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Want to stay young? Go dancing

A recent study found that a dance exercise program for older adults (63-80 years) was better at preventing age-related brain decline than a more traditional exercise program.  

As we age, we lose muscle tone at a rate of 10 percent for every 10 years after the age of 40. In addition, our brains can slow down with aging, too. Processing ideas and thoughts can slow, our attention span is lower and our memory can decline.  

It has long been known that exercise can help keep us young, both physically and cognitively. We can combat loss of muscle tone with strength training exercises, such as weights or resistance bands. Aerobic exercise—walking, running, cycling—can help keep our heart and lungs strong. And we can exercise our brains by learning new things.  

The dance study researchers believe that this "learning new things" component made the difference between a dance exercise program and other forms of exercise. They suggest that the process of learning new dance steps combined with memory (remembering the dance steps) and the dancing seems to stimulate the brain, especially the hippocampus, more so than a well-known routine workout. The hippocampus is the part of the brain that helps with learning, memory and balance, which can all be affected by aging. By doing the same routine every time you work out, you don't stimulate your brain even though you are reaping the physical benefits. There's some truth to the old adage, "use it or lose it." And this is true for both muscle and brain.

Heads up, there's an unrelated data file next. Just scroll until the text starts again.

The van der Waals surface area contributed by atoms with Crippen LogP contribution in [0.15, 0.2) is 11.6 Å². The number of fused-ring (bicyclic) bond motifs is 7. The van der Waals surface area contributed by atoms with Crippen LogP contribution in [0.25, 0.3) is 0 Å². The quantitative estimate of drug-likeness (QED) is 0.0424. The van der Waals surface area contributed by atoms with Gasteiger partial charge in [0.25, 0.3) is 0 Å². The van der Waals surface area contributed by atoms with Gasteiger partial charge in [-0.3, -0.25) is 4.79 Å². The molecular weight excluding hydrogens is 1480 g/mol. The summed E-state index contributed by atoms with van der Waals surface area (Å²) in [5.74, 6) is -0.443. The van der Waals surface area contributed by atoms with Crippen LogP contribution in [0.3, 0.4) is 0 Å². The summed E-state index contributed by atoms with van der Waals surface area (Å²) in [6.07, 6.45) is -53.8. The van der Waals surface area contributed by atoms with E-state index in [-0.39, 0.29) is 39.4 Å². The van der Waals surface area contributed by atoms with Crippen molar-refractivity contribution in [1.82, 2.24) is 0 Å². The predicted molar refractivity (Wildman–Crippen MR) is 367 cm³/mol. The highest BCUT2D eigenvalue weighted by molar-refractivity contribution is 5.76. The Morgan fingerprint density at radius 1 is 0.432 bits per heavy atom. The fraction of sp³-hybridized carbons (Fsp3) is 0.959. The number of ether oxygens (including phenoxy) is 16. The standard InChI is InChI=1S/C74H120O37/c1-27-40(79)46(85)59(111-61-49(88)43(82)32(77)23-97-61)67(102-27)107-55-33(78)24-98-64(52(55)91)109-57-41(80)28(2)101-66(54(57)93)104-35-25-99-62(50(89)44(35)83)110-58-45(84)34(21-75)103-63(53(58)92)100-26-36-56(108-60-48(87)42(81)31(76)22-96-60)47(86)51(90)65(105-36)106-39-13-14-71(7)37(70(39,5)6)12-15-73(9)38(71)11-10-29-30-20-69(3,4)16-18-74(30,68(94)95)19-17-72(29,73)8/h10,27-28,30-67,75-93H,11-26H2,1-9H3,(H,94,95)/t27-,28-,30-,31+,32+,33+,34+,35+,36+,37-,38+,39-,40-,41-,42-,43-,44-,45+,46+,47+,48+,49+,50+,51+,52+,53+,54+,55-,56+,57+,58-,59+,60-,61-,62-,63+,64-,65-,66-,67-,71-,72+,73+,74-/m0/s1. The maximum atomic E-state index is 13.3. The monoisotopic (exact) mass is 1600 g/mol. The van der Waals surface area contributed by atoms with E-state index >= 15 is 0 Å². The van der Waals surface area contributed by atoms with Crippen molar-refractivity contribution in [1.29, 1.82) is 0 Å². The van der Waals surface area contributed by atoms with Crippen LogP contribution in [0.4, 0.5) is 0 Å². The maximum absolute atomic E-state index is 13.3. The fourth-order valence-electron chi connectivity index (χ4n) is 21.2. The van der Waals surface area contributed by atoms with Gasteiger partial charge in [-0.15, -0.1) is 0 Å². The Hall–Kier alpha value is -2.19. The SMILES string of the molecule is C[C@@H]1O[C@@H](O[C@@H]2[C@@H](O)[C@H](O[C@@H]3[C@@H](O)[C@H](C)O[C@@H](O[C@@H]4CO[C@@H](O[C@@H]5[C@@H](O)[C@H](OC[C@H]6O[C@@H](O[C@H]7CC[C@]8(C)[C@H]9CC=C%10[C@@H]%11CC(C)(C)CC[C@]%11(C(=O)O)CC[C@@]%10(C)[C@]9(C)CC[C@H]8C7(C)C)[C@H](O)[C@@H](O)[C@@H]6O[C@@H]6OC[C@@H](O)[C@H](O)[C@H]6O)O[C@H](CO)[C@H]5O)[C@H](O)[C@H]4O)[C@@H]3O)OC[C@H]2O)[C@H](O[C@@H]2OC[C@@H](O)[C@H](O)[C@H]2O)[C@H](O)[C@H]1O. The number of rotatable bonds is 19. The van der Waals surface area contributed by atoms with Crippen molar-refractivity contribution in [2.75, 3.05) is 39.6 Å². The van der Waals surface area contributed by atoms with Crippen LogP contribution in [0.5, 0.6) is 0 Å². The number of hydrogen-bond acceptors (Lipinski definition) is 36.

Check out your local community education program to find a dance class near you. It's a good way to stay active, both physically and socially, and now we know it also exercises your brain. Your health and wellness program should include eating well, physical exercise for your body and mental exercise for your brain. This will help ensure whole person health, including physical, cognitive, emotional and social health.


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